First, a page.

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Colonization of Africa in “Heart of Darkness” and “Things Fall Apart”

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    Colonization of Africa in “Heart of Darkness” and “Things Fall Apart”

    In “Things Fall Apart” Achebe describes tribal life in Africa and speaks how arrival of white man has changed lifestyle, culture, and gender roles in Igbo community.  In “Heart of Darkness” Conrad describes oppressive treatment of Africans during colonization pointing out a number of cases when white men were motivated primarily by greed and selfishness. Both stories share the theme of African colonization, and Conrad and Achene illustrate how colonization affects African life, how culture, religion, gender roles change. Despite authors agree that African colonization threatens indigenous tribes, they represent different effects of colonization. In “Heart of Darkness” Conrad discuses oppressive treatment of colonized Africans showing they have few chances to escape from discrimination and suppression, whereas in “Things Fall Apart” Achebe shows that African colonization gives women certain freedom threatening patriarchal society.

    In “Things Fall Apart” Achebe shows that before the arrival of the white man gender roles were standardized. Women were provided with certain responsibilities, but the world was patriarchal, oppressive and hierarchical. Life in community was andocentric meaning women were treated as nothing important. They were considered a part of men’s acquisitions. As wives, they “come in multiple numbers, sandwiched between yam barns and titles. These three – wives, yam barns, social titles – are the highest accolades for the successful farmer, warrior, and man of worth”. (Achebe, 23) Nevertheless, colonization brings changes in culture and women suddenly find themselves important agents of social exchange. They realize they play important role in trade in the market and in production of crops. Women begin to communicate directly with foreigners due to their position in the enterprise of trading. Women’s selling success increases and, in such a way, women challenge traditional decision-making power in Igbo society. Further, Achebe shows that colonization negatively affects men as patriarchal standards are challenging by strengthened role of women. For example, Okonkwo, main character, reflects that white man “has put a knife on the things that held us together and we have fallen apart”. (p.124)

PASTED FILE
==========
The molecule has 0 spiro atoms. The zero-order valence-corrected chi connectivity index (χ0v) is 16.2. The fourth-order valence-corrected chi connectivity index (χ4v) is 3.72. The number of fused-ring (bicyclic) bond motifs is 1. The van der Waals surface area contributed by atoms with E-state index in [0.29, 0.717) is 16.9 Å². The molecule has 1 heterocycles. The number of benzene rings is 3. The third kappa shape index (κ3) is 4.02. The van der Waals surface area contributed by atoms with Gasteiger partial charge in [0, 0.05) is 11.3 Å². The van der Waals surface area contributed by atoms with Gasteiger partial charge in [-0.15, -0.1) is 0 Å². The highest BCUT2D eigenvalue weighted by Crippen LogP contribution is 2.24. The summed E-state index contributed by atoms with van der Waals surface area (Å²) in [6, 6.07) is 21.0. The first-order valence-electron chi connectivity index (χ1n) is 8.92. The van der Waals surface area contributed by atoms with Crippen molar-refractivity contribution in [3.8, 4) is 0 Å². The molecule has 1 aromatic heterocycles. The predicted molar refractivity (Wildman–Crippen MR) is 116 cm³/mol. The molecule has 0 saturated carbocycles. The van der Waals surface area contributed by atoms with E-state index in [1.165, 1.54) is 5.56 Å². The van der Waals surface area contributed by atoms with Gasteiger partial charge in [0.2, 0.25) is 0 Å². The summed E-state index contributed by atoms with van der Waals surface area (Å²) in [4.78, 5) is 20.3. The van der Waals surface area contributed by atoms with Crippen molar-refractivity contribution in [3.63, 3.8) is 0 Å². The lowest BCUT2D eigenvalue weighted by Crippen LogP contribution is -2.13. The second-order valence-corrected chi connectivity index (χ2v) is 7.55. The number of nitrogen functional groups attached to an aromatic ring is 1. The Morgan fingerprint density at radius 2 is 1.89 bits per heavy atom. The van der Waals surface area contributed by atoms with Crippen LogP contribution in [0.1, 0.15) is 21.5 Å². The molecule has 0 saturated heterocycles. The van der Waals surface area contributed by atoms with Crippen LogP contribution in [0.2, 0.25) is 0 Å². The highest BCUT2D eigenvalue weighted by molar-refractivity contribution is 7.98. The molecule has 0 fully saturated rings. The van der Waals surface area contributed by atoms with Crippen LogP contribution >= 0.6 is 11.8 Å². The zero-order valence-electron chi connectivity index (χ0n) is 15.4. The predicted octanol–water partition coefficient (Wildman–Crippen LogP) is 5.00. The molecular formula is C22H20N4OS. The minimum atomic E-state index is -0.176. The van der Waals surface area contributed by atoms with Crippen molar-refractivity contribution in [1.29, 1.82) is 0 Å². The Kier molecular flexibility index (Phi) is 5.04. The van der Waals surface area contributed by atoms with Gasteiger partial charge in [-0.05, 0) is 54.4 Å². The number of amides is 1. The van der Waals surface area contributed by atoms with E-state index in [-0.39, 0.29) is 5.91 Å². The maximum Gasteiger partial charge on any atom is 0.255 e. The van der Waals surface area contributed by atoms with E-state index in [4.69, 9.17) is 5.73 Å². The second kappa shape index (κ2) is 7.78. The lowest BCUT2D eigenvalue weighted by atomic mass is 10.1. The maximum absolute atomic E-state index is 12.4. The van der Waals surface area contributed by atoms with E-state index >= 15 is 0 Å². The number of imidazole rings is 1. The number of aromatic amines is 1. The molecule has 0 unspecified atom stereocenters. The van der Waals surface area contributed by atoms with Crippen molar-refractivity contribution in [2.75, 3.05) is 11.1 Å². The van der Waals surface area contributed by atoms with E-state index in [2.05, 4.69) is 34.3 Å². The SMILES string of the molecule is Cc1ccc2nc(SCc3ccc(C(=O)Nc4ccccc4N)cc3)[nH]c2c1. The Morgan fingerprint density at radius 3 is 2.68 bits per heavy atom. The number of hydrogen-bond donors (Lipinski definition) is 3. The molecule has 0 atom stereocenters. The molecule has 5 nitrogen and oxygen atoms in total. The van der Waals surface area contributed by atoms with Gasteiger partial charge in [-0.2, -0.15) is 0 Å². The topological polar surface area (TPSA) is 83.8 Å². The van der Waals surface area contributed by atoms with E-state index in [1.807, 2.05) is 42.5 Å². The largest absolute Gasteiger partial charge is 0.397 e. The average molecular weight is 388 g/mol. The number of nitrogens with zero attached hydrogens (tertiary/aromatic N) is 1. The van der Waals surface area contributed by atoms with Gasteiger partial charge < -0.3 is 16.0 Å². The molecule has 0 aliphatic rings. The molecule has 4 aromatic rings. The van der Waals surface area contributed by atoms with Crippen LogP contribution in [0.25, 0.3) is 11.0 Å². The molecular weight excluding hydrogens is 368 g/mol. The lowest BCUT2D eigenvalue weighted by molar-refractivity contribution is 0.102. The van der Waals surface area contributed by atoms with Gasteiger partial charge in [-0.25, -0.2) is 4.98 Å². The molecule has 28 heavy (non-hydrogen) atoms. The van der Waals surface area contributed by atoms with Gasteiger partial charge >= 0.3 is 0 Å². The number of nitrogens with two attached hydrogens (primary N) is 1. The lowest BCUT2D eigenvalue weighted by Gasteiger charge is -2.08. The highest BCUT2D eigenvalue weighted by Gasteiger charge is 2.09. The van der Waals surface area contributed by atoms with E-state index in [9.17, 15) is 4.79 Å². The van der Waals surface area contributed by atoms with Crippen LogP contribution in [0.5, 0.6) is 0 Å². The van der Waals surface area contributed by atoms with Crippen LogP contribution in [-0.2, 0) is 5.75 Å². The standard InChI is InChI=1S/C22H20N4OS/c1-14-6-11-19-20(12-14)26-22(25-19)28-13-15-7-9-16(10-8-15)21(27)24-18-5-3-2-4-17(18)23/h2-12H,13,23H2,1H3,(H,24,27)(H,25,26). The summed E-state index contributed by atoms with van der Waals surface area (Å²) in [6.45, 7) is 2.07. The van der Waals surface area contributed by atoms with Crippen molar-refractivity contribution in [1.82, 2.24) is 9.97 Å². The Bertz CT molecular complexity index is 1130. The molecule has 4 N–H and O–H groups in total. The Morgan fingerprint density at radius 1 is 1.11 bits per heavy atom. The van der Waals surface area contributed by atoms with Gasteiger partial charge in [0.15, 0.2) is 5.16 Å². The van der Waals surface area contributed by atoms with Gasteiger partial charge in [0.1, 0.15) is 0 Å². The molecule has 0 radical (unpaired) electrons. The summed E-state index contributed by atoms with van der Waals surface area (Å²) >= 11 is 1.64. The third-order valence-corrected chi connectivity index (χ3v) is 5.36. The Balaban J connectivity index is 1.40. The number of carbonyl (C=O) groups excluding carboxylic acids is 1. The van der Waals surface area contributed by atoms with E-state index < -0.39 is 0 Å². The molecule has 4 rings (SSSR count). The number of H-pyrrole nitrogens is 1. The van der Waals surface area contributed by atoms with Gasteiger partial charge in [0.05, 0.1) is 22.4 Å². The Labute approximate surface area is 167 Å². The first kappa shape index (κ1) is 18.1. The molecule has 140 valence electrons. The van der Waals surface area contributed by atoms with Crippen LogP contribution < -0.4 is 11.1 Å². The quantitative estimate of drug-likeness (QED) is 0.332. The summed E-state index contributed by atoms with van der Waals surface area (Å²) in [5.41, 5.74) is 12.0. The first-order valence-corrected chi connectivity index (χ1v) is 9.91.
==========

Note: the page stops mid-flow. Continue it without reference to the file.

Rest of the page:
In contrast to “Things Falls Apart”, Conrad shows in “Heart of Darkness” that colonization of Africa brings oppression and discrimination of women who are considered of secondary importance. Conrad shows that colonization strengthens patriarchal society and women have no chances to escape from brutality of oppression and discrimination. Moreover, women are identified through the viewpoints of men. Thus, Conrad shows that colonizers are ready to do whatever it takes for their own personal benefits. Marlow, the main character, argues that women are extremely limited and they are associated with darkness, violence and brutality. Women roles are divided into the mother, the whore and the dutiful virgin. For example, Marlow’s mistress is described as “savage and superb, wild-eyed and magnificent; there was something ominous and stately in her deliberate progress”. (Conrad, 101) In contrast to “Things Fall Apart”, where men are still in dominant positions despite certain freedom of women, Conrad illustrates that African men are oppressed; they are enslaved to serve the white men. Colonizers exploit human labor forcing Africans to work for a minimum payment. Despite the spirit of bitterness is generated in the people, they realize little can be done to fight oppression.

    “Things Fall Apart” and “Heart of Darkness” represent different effects of African colonization, but they show that colonization brings significant changes to culture, religion and, what is more important, to gender roles. In “Things Fall Apart”, women are growing of power, their status in trade has increased, gender relations are changing, and patriarchal society is loosing its initial significance. In contrast, in “Heart of Darkness”, colonization strengthens women oppression and subordination; women are easily controlled and dominated by men. Moreover, African men are oppressed as well. White imperialism brings imperialism and slavery into the continent.

    Works Cited

    Achebe, Chinua. Things Fall Apart. USA: Anchor Publishing, 1994.

    Conrad, Joseph. Heart of Darkness. USA: Penguin Group, 1999.

    Iyasere, Solomon. Understanding Things Fall Apart: Selected Essays and Criticism. Troy, NY: Whitston Publishing, 1998.


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